Friday, February 03, 2012

Detroit Tigers Top 20 Seasons: #1 1968

In reviewing the history of the Detroit Tigers, I often think about the best seasons to be a Tigers fan.  So, I am writing a series of posts listing the top 20 seasons in Tigers history.  There is no specific formula for determining the best seasons, but there are some criteria which I consider carefully.  Playoff appearances, especially those leading to world championships are, of course, important.  Team dominance as measured by winning percentage and run differential also carries a lot of weight.  

While most of the teams on the list did win a lot of games, this is not simply a ranking of the best teams statistically.  Sometimes, a non-winning season stands out because of great individual achievements or because the team was unique in some way.  I wanted every decade to be represented and since the Tigers have had a couple of poor decades, this was a challenge.  However, the Tigers have managed to put together at least one campaign each decade which was memorable even if it was not a great year in terms of wins and losses and some of those seasons will also be included.   

The entire list of 20 seasons can be found here.

In a city still troubled by the 1967 riots, the 1968 Tigers gave people something to rally around.  After being eliminated on the last day of the regular season in 1967, they destroyed the competition in 1968 finishing with a 103-59 record, 12 games ahead of the second-place Orioles.  The Tigers then capped the season with a thrilling come-from-behind victory over the St. Louis Cardinals in the World Series.

So, the 1968 season had social significance, one of the most dominant Tigers teams ever and a suspenseful finish.  It was only one of four championship seasons for the franchise, but all those elements together were enough to make 1968 the best year to be a Tigers fan.  In fact, most fans that I have talked to who experienced both the 1968 and 1984 seasons believe that1968 was the more memorable season of the two.

The 1968 season is called "The Year of the Pitcher" for good reason.  The MLB batting average was just .237 and teams averaged 3.42 runs per game, the lowest since 3.38 RPG in 1908.  Red Sox outfielder Carl Yastrzemski led the AL with a .301 average and Cardinals fire baller Bob Gibson led the majors with a 1.12 ERA.  There was so little offense that the pitchers mound was lowered and the strike zone was shrunk after the season.  

The Tigers allowed a league low 492 runs and ace right hander Denny McLain led the way.  McLain won 31 games that year making him the only MLB pitcher in the last eight decades with at least 30 wins in a season.  He posted a 1.96 ERA in 336 innings, struck out 280 batters and led the league with 28 complete games.  The Tigers also received strong contributions from Earl Wilson (19 ERA+ in 224 innings), Mickey Lolich (17 wins, 197 K) and swing man John Hiller (126 ERA+).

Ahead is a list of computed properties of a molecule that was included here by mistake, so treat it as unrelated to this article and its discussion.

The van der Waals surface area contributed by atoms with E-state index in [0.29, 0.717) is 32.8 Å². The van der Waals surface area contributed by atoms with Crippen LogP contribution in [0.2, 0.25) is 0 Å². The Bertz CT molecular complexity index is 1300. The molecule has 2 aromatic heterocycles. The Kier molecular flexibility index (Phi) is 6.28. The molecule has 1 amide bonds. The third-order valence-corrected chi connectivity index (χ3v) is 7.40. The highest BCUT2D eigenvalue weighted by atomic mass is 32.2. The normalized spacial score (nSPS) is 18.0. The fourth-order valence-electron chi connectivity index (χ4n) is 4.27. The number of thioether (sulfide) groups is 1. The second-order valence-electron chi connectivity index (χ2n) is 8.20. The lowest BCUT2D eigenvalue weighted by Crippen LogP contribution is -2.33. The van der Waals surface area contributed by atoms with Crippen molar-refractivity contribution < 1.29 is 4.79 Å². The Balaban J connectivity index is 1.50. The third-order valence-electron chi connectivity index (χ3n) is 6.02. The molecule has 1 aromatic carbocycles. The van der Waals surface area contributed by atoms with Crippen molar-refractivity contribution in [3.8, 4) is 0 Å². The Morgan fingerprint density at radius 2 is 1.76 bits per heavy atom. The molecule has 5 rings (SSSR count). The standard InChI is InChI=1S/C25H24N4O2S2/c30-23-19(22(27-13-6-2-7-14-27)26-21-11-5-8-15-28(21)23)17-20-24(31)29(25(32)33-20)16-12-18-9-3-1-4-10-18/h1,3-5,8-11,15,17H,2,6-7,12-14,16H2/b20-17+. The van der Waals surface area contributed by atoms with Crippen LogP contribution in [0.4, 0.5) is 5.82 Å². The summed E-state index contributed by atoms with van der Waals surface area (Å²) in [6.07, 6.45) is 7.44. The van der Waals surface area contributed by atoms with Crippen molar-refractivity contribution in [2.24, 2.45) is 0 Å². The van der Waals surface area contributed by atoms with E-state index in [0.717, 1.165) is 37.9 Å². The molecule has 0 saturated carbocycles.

Offensively, the Tigers led the league with 671 runs scored despite an injury limiting star right fielder Al Kaline to 350 at bats.  They batted just .235 but their total of 185 home runs was about 40% higher than any other team in the league.  Leading the home run parade were outfielder Willie Horton (36), catcher Bill Freehan (25), first baseman Norm Cash (25) and outfielder Jim Northrup (21).  Horton also led the team and finished third in the league with a 165 OPS+. They had enough offense to overcome an anemic .135 batting average and 20+ OPS from starting shortstop Ray Oyler. 

The Tigers faced the Cardinals in the World Series in what would be billed as the battle of aces - McLain versus Gibson.  However, McLain didn't have a great series and Lolich stole the show with three victories.  The series is also remembered as the one where Tigers manager Mayo Smith boldly moved center fielder Mickey Stanley to shortstop so that a healthy Kaline, Northrup and Horton could play the outfield.

The Cardinals toyed with the Tigers in taking a three to one series lead behind a 17-strikeout performance from Gibson in game one and easy wins in game three and four.  Lolich kept the Tigers alive with a win in game two.

The Tigers then made one of the greatest comebacks in World Series history winning the last three games.  In game five, they scored three runs in the seventh to beat the Cardinals 5-3 with Lolich earning his second win of the series.  The Bengals then scored 10 runs in the third inning in a 13-1 rout in game six.  finally, Lolich out pitched Gibson as the Tigers won 4-1 in game seven.

Thus, the Tigers won their third world championship in dramatic fashion to end what was the most memorable season in franchise history.  
Some of data for this article were gathered from and

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